When renting a residential property, there is an implied warranty of habitability. This warranty guarantees that tenants have a reasonably clean, safe, and comfortable place to live that meets all codes. The implied warranty of habitability does not apply to commercial leases, however, unless the lease specifically provides for such conditions. This is another area where consulting an expert in commercial real estate can be beneficial. 

Rent Control Laws

In some areas, residential properties may be rent-controlled. These restrictions do not apply to commercial leases. At the expiration of the lease, the landlord may raise the rent, if they desire. The only limitations are those provided in the lease agreement. Therefore, it is desirable to consider conditions for lease renewal and put them in the agreement. If your landlord decides to drastically increase the rent at the end of the lease, it could spell the end of your business or upending your business and moving to a new location. 

Property Values

Since commercial leases are usually longer in term and may assign property expenses including taxes and insurance to the tenant, a commercial lease can affect the property value. A long-term lease at a fair market value can be a bonus to the buyer and increase the value of the property. Likewise, a long-term lease at a rate that is too low can negatively affect the property value. 

For business owners, terms of the commercial lease also affects the value of the business. If you wish to sell your business, the lease terms can be an asset or liability depending on how well you negotiated in the beginning. If your lease is easily assumable by the buyer, it will be easier to sell the business. You may have no intentions of selling your business when you begin, but you should consider all aspects of the business before signing a lease.

Protect Your Business when Signing a Commercial Lease

All these considerations, and many more, should be considered before the lease is signed. You need to put in protections for your business and all possibilities. If this is your first commercial lease, consider consulting a contract attorney or a commercial real estate broker for help on understanding and negotiating the lease.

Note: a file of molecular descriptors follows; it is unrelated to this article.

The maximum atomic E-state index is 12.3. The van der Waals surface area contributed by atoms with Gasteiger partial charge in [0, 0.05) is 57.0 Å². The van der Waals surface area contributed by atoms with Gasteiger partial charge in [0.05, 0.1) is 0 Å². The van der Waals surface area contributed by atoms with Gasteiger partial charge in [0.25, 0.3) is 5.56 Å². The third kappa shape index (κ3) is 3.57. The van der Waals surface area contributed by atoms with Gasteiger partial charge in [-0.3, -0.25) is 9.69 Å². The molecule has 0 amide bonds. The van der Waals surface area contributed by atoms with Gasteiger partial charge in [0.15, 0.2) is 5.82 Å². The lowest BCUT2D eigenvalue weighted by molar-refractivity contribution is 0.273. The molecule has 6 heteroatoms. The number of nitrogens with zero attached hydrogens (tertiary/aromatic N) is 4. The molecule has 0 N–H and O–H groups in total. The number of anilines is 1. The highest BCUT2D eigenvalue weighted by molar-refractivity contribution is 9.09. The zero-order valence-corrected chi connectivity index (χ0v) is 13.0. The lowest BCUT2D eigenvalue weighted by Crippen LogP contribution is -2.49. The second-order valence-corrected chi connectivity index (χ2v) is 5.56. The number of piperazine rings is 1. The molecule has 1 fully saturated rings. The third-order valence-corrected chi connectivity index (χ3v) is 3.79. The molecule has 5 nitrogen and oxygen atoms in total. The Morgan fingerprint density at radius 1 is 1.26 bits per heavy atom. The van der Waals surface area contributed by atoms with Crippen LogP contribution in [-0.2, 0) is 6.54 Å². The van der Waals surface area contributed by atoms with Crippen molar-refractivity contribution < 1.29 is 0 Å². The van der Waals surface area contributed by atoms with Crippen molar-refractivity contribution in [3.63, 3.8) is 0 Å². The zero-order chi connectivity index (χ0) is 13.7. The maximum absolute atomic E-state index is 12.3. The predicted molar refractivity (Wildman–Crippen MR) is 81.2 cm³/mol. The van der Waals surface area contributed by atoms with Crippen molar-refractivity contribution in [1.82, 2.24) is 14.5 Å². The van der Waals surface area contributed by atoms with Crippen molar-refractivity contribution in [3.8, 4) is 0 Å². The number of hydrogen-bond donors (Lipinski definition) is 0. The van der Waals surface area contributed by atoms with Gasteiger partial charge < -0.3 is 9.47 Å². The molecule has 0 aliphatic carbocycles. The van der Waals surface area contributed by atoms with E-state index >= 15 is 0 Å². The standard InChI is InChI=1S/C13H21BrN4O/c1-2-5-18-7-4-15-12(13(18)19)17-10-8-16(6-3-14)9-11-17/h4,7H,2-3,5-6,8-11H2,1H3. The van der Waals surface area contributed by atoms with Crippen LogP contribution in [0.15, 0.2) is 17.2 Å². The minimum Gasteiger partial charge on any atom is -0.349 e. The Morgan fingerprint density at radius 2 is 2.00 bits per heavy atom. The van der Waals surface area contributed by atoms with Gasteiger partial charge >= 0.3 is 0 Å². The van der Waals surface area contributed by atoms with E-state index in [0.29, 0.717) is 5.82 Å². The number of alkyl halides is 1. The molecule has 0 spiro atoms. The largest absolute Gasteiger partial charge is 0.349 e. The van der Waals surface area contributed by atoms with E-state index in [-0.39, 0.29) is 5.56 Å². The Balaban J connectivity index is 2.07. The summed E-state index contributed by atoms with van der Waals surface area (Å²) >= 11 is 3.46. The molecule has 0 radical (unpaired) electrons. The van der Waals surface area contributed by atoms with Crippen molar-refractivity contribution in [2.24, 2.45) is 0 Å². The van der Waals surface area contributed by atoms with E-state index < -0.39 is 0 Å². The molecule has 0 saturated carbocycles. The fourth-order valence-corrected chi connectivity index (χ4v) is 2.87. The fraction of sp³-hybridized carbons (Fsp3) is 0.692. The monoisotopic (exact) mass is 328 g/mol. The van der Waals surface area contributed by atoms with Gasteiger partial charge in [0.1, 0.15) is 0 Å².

Many terms of a commercial lease are negotiable. Signing the lease as it is first offered is not usually in your best interests. An experienced real estate negotiator can help you easily get favorable terms and possibly a better price. Having a third party handle the negotiation may allow you to have a good relationship with your landlord, which may favor your business in the future. 

Your lease terms will affect your business for years to come, so negotiate carefully to get the best terms. Don’t be afraid to ask for help when you need it. A good lease agreement can be the foundation for a successful business. But commercial leases are complicated. Contact us today to learn more about leasing commercial property and negotiating the best terms. 

Anne Barer

About Ro Crawford

Ro has extensive background in several sectors of the Real Estate industry including residential and commercial assets. Ro is responsible for developing a comprehensive marketing plan for each property as well as managing the company’s social media accounts. She designs, writes and edits offering memorandums, press releases, proposals for new business, eblasts and more. For questions, comments, or suggestions related to our blog, you can contact us via our website.